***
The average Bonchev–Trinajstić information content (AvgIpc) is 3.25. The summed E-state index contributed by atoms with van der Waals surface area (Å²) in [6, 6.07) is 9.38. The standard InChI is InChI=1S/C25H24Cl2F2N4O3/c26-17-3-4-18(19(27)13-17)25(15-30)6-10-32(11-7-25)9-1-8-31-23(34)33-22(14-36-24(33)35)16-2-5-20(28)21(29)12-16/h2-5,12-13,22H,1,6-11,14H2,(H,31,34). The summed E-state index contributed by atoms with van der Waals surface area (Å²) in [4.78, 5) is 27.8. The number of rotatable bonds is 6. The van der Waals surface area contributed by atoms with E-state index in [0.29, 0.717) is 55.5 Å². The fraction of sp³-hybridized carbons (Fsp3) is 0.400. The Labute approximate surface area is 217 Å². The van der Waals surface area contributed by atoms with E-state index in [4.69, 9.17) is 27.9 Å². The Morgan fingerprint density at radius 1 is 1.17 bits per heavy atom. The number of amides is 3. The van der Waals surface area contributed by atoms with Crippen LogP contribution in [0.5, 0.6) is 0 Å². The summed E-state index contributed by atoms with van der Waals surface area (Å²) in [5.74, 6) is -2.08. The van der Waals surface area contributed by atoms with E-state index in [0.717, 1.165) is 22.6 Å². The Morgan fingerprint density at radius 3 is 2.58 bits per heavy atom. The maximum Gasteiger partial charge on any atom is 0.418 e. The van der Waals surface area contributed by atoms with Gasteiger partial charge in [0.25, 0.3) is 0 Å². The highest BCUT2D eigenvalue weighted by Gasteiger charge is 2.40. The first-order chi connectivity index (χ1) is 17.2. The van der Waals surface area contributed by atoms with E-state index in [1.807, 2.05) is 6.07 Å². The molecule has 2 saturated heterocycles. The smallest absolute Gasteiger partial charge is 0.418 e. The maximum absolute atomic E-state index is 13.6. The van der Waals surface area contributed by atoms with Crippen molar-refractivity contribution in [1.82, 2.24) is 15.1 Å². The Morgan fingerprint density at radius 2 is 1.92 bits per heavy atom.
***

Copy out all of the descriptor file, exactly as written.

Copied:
The average Bonchev–Trinajstić information content (AvgIpc) is 3.25. The summed E-state index contributed by atoms with van der Waals surface area (Å²) in [6, 6.07) is 9.38. The standard InChI is InChI=1S/C25H24Cl2F2N4O3/c26-17-3-4-18(19(27)13-17)25(15-30)6-10-32(11-7-25)9-1-8-31-23(34)33-22(14-36-24(33)35)16-2-5-20(28)21(29)12-16/h2-5,12-13,22H,1,6-11,14H2,(H,31,34). The summed E-state index contributed by atoms with van der Waals surface area (Å²) in [4.78, 5) is 27.8. The number of rotatable bonds is 6. The van der Waals surface area contributed by atoms with E-state index in [0.29, 0.717) is 55.5 Å². The fraction of sp³-hybridized carbons (Fsp3) is 0.400. The Labute approximate surface area is 217 Å². The van der Waals surface area contributed by atoms with E-state index in [4.69, 9.17) is 27.9 Å². The Morgan fingerprint density at radius 1 is 1.17 bits per heavy atom. The number of amides is 3. The van der Waals surface area contributed by atoms with Crippen LogP contribution in [0.5, 0.6) is 0 Å². The summed E-state index contributed by atoms with van der Waals surface area (Å²) in [5.74, 6) is -2.08. The van der Waals surface area contributed by atoms with E-state index in [0.717, 1.165) is 22.6 Å². The Morgan fingerprint density at radius 3 is 2.58 bits per heavy atom. The maximum Gasteiger partial charge on any atom is 0.418 e. The van der Waals surface area contributed by atoms with Gasteiger partial charge in [0.25, 0.3) is 0 Å². The highest BCUT2D eigenvalue weighted by Gasteiger charge is 2.40. The first-order chi connectivity index (χ1) is 17.2. The van der Waals surface area contributed by atoms with E-state index in [1.807, 2.05) is 6.07 Å². The molecule has 2 saturated heterocycles. The smallest absolute Gasteiger partial charge is 0.418 e. The maximum absolute atomic E-state index is 13.6. The van der Waals surface area contributed by atoms with Crippen molar-refractivity contribution in [1.82, 2.24) is 15.1 Å². The Morgan fingerprint density at radius 2 is 1.92 bits per heavy atom.